First, it is important to avoid the linear trap; that is, the tendency to think of climbing a ladder where one leaves one step totally before moving to the next. Since these codes are more like complex chords than individual notes, one always has blends and admixtures. Further, as Mike Jay will point out in Boulder in late October, "density" development is as important as vertical up-shifts. The entire spiral is within us as opposed to our being on the spiral. In our work within organizations we always, for example, look for the dominant warm color (red, orange, or yellow) and dominant cool color (purple, blue, green or turquoise) rather than search for a single defining color. This means our "yellow" will have other colors within it, with diverse manifestations of density and ego-involvement and, of course, with many, many different expressions of each (Content). Yellow with strong Blue as a subset will be different from Yellow with a powerful Orange as an alloy. The pressing need in "G" is to find new ways to connect entities beyond, but often including, both top-down, hierarchical models or expansive egalitarian arrangements. This capacity to connect the dots does require a mother board on which the dots can be connected; the nature of the glue that binds them together; and the intelligence to moderate the flow of energy and resources among them.

Second, I believe the general feeling of loneliness is generated by the transition from the warmth and humanness of collective Green into the first display of individuality (existentialism) within the 7th Code. One is literally alone with few comrades or mates. This entails being outside the dominant culture(s) for sure, and often one is separated from both the internal motives that drive meaning and purpose as well as the external arrangement of teams and associations around common cause. I believe stage two in the development of Yellow reacquaints one with the earlier codes where one can bond with them once again but without attachments or obsessiveness that characterized the First Tier expressions. One can literally relish trips through Purple, Red, Blue, Orange and Green zones which provide variety and richness in the human experience. I spoke recently of the "Meme Gym" concept and suggested that we find places and experiences where we can exercise all of the First Tier codes.

Third, and I really sensed this when I attended the first European SDi Confab in the Netherlands last week. Peter Merry and others in his expanding constellation are actually creating the models of individual collectivism -- in an imaginative fashion. You can read about it at the Center for Human Emergence website. (Just enter the website and click on the Dutch flag and read for yourself.) Just as the critical difference between Red and Orange is reflected in the discipline within Blue, and the element that differentiates Blue from Green is in the autonomous self within Orange, Green can only transform into Turquoise through the verticality, practicality, and 'stuff that works' qualities within Yellow. Beware of the large number of "Green" organizations, think tanks, movements, and alliances who are claiming that they have the codes to untangle the global knot. Simply changing names or dressing up websites and PowerPoint presentations won't get it done. I know this idea does not make me popular, but I gave up on that goal some time ago.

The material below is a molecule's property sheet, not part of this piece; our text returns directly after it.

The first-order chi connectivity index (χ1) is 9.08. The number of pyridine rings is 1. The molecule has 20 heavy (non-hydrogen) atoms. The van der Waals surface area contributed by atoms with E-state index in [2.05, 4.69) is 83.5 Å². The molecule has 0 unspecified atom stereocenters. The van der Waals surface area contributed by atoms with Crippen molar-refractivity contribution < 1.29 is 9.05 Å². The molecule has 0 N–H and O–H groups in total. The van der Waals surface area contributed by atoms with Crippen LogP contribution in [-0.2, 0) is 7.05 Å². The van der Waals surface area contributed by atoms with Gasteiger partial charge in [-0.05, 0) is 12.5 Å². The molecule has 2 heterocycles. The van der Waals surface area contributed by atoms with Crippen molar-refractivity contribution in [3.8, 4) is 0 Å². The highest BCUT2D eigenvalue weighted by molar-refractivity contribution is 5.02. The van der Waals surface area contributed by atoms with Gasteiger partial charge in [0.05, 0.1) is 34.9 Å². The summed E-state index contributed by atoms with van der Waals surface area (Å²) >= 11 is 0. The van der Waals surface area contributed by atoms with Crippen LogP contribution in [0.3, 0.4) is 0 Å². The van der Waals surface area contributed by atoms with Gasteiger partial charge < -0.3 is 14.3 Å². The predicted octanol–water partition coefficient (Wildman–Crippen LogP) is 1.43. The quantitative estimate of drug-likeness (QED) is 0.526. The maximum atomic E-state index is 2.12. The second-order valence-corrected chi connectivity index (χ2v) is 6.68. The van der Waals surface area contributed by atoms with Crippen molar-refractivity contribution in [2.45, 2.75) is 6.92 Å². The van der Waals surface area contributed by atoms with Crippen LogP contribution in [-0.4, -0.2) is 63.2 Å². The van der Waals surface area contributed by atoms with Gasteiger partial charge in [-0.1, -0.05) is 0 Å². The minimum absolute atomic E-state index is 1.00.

Finally, the book Spiral Dynamics contains a number of the descriptors of the 7th Code, primarily from the original writing of Clare W. Graves. I suspect for many of us we will sense a shift from a human-centric to a systems-centric perspective. We will seek to improve the human condition through the design of natural systems and arrangements which, as they unfold, will address many human problems in a much more effective manner than the F-S world view. We will discover a higher level of caring than what is expressed in Green. We will develop more of a pragmatic versus idealistic approach. We will accept that attempts to push the river will only result in frustration and often resistance to what we are trying to accomplish. We will work with Life Conditions, with the structure and texture of vMemetic Codes, and, in addition, with the content the code has permeated and impacted. And, we will accept that life itself is full of paradoxes, mystery, wonderment, sudden surprises, with peaks and valleys of emotions and feelings. Life becomes a journey, not a destination. And, we develop a deep respect and acceptance of the nature of ebb and flow as we experience life and all that it involves.

We will do the change that the world needs done.